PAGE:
New Dielectric Material for High-Performance, Solid-State Ultracapacitors
materials and coatings
New Dielectric Material for High-Performance, Solid-State Ultracapacitors (MFS-TOPS-77)
Nanoparticle-based formulations enable many novel energy storage devices & manufacturing methods
NASA's Marshall Space Flight Center has developed a high-performance dielectric material in the development of ultracapacitors to replace batteries. This new material, formulated as a composite ink or paste, is based on novel high-permittivity dielectric powders. This dielectric material has performance characteristics of rapid charging; ultra-low leakage; and an extremely high dielectric constant. Furthermore, select compositions can offer battery-like discharge behavior. These attributes make the invention a highly desirable dielectric material for the development and manufacture of novel energy storage devices, including ultracapacitors, batteries, and other devices requiring a high dielectric constant and/or high breakdown voltages. The ceramic material also has the advantage of being completely safe as compared to traditional electrochemical batteries. Targeting potential use for satellite propulsion systems, the invention is undergoing continued development at NASA.
NASA’s technology is a dielectric materials formulation comprising polymers, organic binders, solvents, and surfactants, formulated together with a ceramic perovskite nanopowder. The ceramic nanopowder can be optimized for the required dielectric properties of capacitance, voltage breakdown, and leakage. This involves the addition of dopants or the use of advanced coatings on the powder particulates, and subsequent thermal treatments. The rheology of the formulation can be adjusted to work with a variety of coating or printing methods, from conventional thick-film methods to advanced inkjet or direct-write 3D printing methods used for printed electronics. 3D printing provides the ease of printed manufacturing along with the deposition of thinner layers (e.g., 5 microns in thickness vs. 50-100 micron layer via thick-film methods). Individual devices can then be formed in multilayer arrangements, or stacked and packaged as required for the given device application. The ink composition is a careful blend of polyimide or polyvinylidene fluoride (PVDF) polymers, solvents, surfactants, and barium titanate nanopowders. Proper ratios are needed for viscosity and processability (e.g., nanopowder wetting and dispersion), along with the optimal ultracapacitor device performance.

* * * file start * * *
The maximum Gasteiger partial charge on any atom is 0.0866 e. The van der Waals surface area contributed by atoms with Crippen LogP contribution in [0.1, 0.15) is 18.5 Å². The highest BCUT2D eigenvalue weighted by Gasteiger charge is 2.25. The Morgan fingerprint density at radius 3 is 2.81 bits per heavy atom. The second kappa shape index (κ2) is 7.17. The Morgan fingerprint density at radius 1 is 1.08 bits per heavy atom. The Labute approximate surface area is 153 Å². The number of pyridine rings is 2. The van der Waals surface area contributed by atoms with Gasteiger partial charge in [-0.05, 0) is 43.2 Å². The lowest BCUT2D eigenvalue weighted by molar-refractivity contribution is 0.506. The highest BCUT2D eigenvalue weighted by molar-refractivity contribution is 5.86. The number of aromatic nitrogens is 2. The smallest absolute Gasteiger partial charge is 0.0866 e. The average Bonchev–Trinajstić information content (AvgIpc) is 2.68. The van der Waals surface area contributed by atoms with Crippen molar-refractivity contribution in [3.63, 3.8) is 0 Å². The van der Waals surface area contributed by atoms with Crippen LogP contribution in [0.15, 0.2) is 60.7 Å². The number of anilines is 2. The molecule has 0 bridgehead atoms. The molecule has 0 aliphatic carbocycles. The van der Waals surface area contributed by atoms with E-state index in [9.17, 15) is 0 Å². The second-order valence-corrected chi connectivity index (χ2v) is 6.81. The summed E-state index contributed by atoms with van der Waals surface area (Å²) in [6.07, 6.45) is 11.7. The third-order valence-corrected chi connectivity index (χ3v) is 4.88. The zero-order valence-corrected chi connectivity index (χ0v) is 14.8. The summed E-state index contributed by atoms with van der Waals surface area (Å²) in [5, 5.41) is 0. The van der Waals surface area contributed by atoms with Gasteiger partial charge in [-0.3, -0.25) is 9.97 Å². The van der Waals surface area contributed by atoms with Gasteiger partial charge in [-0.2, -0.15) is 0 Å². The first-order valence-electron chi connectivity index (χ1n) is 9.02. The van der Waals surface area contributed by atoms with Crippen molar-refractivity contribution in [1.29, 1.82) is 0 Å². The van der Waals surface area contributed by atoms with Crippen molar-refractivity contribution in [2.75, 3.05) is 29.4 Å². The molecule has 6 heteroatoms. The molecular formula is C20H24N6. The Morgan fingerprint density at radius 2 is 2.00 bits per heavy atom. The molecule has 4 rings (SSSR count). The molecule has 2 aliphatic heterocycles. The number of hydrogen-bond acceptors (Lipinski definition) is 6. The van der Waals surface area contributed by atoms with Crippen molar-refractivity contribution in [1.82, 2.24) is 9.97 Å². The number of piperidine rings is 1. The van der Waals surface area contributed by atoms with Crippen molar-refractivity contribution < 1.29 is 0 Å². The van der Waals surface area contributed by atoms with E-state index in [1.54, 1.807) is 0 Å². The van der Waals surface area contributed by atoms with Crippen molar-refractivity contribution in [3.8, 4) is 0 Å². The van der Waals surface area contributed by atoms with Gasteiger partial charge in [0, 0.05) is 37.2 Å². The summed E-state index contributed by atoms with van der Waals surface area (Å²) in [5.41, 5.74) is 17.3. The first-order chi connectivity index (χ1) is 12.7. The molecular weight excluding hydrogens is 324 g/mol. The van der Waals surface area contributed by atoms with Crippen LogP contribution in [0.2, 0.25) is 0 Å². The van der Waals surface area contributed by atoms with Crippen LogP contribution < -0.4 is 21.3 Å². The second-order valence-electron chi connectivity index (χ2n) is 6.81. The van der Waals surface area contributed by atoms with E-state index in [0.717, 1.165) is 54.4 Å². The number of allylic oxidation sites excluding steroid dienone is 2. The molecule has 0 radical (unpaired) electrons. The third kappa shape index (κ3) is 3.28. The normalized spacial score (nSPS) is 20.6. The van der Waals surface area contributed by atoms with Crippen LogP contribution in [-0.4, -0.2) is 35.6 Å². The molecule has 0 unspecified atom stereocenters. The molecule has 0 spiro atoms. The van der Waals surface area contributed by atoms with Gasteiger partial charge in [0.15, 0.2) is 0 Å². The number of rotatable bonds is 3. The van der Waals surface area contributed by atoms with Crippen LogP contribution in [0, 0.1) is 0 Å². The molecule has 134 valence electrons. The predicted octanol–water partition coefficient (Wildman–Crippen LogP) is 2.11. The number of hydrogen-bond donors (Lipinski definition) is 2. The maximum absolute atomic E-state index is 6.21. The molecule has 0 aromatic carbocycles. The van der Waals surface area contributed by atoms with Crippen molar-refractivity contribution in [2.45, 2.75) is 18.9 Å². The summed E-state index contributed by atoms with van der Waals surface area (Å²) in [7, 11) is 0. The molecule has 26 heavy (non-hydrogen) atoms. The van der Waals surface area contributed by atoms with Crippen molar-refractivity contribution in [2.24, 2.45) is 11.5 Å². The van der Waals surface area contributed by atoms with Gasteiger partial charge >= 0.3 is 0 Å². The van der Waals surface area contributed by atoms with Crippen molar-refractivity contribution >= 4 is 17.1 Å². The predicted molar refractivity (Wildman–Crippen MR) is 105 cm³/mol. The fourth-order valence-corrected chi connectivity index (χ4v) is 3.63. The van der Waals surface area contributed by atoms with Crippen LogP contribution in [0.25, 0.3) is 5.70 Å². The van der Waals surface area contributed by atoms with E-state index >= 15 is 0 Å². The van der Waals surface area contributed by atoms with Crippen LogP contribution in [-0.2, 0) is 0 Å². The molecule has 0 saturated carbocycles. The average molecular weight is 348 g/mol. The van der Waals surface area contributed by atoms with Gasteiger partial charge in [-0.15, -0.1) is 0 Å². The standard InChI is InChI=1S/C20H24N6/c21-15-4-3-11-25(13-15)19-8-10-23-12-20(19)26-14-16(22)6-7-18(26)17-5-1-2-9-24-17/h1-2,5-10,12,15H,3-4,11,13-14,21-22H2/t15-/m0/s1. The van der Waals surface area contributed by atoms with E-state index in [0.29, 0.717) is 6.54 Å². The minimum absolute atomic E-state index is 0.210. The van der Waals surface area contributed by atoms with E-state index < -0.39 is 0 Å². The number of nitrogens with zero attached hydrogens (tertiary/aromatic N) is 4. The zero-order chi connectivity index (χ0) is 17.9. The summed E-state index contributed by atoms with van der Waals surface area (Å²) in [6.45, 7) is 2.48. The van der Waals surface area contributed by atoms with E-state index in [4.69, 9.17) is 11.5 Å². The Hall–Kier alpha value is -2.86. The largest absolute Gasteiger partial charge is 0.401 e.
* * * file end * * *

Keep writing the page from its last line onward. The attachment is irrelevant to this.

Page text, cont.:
- Tailorable rheology for use in a range of coating and printing methods, including state-of-the-art aerosol inkjet and direct-write 3D printing systems, as well as traditional thick-film methods
- Ultra-high capacitance and/or breakdown voltage of tailorable, dielectric compositions in either thick or thin layer formats • Capacitance range up to 1,000 mF • Dielectric breakdown range up to 25 MV/m
- A safe and robust design that eliminates liquid or gel electrolytes used in conventional ultracapacitors or batteries • Highly resistant to mechanical shock and vibration • Fire- and explosion-resistant, even in extreme thermal environments • Nonpolar design provides ease of implementation
- Aerospace: space power and propulsion systems
- Transportation: regenerative braking systems for cars, trucks, buses, and trains; batteries for hybrid and electric cars, as well as fuel cellpowered vehicles
- Energy: smart grid and renewable energy
- Defense: backup power supplies, laser weapons, and railguns
- Health: medical devices